Whilst 2014 proved to be a significant year in terms of major data breaches, 2015 has certainly taken things one step further and proved that data protection needs to drastically improve. In a year that has seen major stories such as the Ashley Madison and Vtech breach, the current state of organisations' cyber defences is definitely questionable.
Whilst the breach barrage has continued to capture headlines throughout 2015, it’s clearly not enough to raise industry awareness of the reality of the ever evolving security threats. As we look forward to the rest of the year, it’s the perfect time to reflect on past security events, the current state of the industry and provide a glimpse of how we anticipate the threat landscape to evolve.
Below, Barry Scott, CTO, EMEA Centrify, and Corey Williams, Senior Director of Products, Centrify give their lowdown on what to expect in the year ahead.
Organisations should not rest on their laurels with the thought that they may have escaped a data breach and need not do anything about further securing their data. The likelihood is that 2016 will bring more of the same. There will be one or two really spectacular breaches this year in Europe, continuing the trend we saw in 2015. But the stakes will be even higher, with bigger financial losses and potentially millions being wiped off the value of companies that suffer data breaches, according to Barry Scott, CTO, EMEA Centrify.
The recent events in France may also swing the pendulum back in the 'security vs. privacy' debate, which will in turn affect attitudes to encryption. Everyone will be scrabbling around to work out exactly what they need to do to get on the right side of the upcoming EU General Data Protection Regulation (GDPR). But the question is whether the GDPR and protecting against data breaches will conflict with the general 'security vs. privacy' debate as it applies to crime and terrorism.
Scott also believes that people will finally realise that multi-factor authentication is a necessity and not an option, where username/password authentication is being used, and will also realise that it can often be configured to trust your machine after the first time you use it, so it will only really inconvenience hackers rather than the genuine user. You will also get a warning when someone is trying to get into your account. Major consumer apps are already supporting it, as Amazon announced recently.
Unfortunately the breach headlines last year were even more striking than any of us could predict. 2015 breaches involved high profile criminal and state sponsored attacks. Breaches involved millions of personnel records of government employees, tens of millions of records of insurance customers, and hundreds of millions of customer records from various other companies. This year we even heard of a billion dollar bank heist says Corey Williams, senior director of products, Centrify.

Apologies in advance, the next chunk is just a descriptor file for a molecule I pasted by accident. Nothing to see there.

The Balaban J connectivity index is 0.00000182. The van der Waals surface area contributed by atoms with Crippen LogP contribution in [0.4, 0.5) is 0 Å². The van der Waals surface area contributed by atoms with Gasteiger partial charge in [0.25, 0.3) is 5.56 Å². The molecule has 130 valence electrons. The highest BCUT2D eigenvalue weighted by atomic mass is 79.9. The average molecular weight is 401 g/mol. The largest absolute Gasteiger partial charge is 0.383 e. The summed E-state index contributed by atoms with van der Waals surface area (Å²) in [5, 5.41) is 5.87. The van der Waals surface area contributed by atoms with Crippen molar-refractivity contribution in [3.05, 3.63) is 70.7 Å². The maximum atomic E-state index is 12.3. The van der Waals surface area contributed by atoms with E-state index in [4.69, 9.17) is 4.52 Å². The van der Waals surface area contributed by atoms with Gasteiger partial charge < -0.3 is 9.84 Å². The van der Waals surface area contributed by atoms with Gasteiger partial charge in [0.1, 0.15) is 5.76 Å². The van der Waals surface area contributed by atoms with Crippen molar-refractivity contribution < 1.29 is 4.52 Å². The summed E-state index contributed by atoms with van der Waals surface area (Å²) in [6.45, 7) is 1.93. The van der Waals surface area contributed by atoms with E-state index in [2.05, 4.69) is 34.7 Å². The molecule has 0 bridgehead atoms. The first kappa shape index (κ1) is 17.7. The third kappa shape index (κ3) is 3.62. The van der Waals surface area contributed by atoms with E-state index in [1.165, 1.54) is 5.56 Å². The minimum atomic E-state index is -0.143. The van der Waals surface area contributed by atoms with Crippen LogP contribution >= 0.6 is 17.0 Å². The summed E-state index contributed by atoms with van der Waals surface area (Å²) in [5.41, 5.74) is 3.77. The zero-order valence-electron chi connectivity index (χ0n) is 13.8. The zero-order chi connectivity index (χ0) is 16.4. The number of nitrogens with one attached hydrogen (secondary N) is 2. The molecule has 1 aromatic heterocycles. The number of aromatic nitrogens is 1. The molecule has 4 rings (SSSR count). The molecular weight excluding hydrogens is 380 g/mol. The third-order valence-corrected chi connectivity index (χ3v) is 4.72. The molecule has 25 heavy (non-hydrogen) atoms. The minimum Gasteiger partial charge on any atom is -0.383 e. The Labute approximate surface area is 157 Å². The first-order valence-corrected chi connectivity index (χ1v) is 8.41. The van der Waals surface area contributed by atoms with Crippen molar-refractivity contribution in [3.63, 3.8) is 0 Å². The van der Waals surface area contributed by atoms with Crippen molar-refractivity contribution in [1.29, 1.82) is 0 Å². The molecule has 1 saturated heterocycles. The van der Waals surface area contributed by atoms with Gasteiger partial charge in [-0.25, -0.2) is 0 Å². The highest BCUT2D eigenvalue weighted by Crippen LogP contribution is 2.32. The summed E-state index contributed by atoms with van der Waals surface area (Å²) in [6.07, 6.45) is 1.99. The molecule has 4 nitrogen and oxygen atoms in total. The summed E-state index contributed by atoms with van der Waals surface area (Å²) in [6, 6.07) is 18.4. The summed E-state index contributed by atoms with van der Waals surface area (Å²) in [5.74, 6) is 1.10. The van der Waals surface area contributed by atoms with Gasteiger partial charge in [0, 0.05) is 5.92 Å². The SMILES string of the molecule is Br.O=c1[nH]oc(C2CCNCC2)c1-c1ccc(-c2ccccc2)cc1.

Many of these companies had implemented advanced malware protection, next generation firewalls and delivered regular security training sessions for employees. Yet breaches are still happening. What we know from cybersecurity experts is that the vast majority of breaches occurring today are due to a single vulnerability that is still not adequately addressed. Compromised user credentials - AKA the humble username and password. Through phishing, Trojans and APTs, hackers today are focused on these digital “keys to the kingdom” used to access sensitive data and systems.
Williams notes that 2016 will (and must) adopt measures to mitigate the risk of compromised credentials. Complex and unique passwords are a start, but will never be enough. Multi-factor authentication will be implemented more broadly and across more apps and devices, adaptive access will be used to detect and stop suspicious login attempts and granular privilege management will be adopted to reduce the impact of compromised credentials. Companies will start to accept that compromised credentials are the new normal and will take steps to mitigate the risk they represent.
There have been some significant shifts in the threat landscape in 2015 with more significant large scale data breaches occurring. Despite this, organisations should continue to follow the basic security fundamentals and best practice and focus on finding alternatives to passwords. Increased use of multi-factor authentication to plug the holes passwords can leave will prove effective at mitigating the risks.
Barry Scott, CTO, EMEA Centrify
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